6. Why do some countries seem to have much more organized systems of recycling? What can we do to encourage our elected officials to start taking steps in this direction? Dependence on foreign countries is really what caused the US to be in the position it currently is. As other countries invested in infrastructure or pay manual laborers less to sort and process, economic factors domestically pushed the US into exporting recyclable materials versus labor and capital intensive methods of managing recycling domestically. As the commodities market changed and the recycling became more and more contaminated, these countries have stopped taking our waste and recycling. More and more investment into infrastructure is being done at the municipal level in Florida, as counties have used bonds to build government owned processing facilities to manage recycling, as they have the authority to direct the flow of the recycling to their own plants. This process costs hundreds of millions of dollars and often fights intense legislative efforts by the private sector to keep the markets free for private disposal providers to remain in operation.
  7. How do you feel we are doing with recycling efforts in Miami? So-So at best. While a good amount of what you recycle at home does in fact get processed, there is a great deal that is left to be had and Miami-Dade municipalities often use the private sector for processing, where control of the output is lost and subjected to the operational restraints of financial pressure.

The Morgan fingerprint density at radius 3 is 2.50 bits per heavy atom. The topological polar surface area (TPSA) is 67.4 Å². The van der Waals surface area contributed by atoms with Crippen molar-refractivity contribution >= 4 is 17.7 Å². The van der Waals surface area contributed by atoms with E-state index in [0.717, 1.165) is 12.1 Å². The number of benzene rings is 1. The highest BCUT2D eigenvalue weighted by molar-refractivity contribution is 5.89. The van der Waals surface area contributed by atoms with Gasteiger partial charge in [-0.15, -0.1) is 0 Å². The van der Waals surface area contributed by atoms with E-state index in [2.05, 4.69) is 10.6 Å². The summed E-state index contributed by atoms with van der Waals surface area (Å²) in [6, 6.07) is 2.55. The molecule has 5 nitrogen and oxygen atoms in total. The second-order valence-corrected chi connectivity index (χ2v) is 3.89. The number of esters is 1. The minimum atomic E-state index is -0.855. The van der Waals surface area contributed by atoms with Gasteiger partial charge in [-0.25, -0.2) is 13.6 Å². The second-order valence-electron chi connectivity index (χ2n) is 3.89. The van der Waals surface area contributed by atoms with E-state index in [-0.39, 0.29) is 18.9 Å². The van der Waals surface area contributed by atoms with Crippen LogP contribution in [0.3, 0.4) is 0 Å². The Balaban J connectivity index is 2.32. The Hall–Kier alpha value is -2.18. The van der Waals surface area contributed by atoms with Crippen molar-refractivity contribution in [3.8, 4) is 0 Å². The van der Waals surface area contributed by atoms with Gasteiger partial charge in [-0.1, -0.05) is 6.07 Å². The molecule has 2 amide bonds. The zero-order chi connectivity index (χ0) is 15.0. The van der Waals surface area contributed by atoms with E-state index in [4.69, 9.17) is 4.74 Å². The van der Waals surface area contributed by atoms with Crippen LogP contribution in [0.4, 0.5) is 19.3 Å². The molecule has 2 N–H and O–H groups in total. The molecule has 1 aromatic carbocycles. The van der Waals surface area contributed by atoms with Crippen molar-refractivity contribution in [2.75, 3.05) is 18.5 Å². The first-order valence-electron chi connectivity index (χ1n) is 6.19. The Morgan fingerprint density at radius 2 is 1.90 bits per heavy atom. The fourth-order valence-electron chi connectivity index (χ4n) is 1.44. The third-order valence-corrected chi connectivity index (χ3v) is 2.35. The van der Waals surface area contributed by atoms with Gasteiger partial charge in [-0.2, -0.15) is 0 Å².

8. What are the easy steps every resident should take to help reduce waste? Consider sustainable methods of packaging, such as using your own bags at the grocery or asking for paper instead of plastic, making honest efforts to eliminate disposable items (paper plates, utensils, aluminum cans and plastic bottled drinks, etc.) use water bottles, metal straws and make drinks in containers at home, reuse packaging and other materials at home (such as plastic containers for storage or boxes to mail out packages instead of purchasing new ones to fulfill shipments, etc.) and composting food waste can have a major reduction in waste. The goal is to count how many bags of waste you put out a week, and cut that number in half.
  9. What are the consequences if we do not do so? Other than the obvious increased cost of waste that affects everyone's pocket books, the environmental impact is great. Any reduction in waste will subsequently reduce costs and pollution, as well as save what little remaining vital landfill space that's available to manage the appropriate wastes instead of filling them up with reusable materials. Once the landfills are gone, waste rates will be higher that water and sewer.

Damon Stinson is an investor, owner and consultant in the Solid Waste and Recycling Industry. Damon has over twenty years of experience, starting out in the family business in Louisville, Kentucky then working his way to Fort Lauderdale, Florida to serve under the late H. Wayne Huizenga with some of the most accomplished executives in the Industry. Damon went on to hold management and executive positions for Fortune 500 and rapidly growing private firms, before venturing out in 2016.

For contact information and opportunities to learn more, email Damon directly at dstinson@dadewaste.com.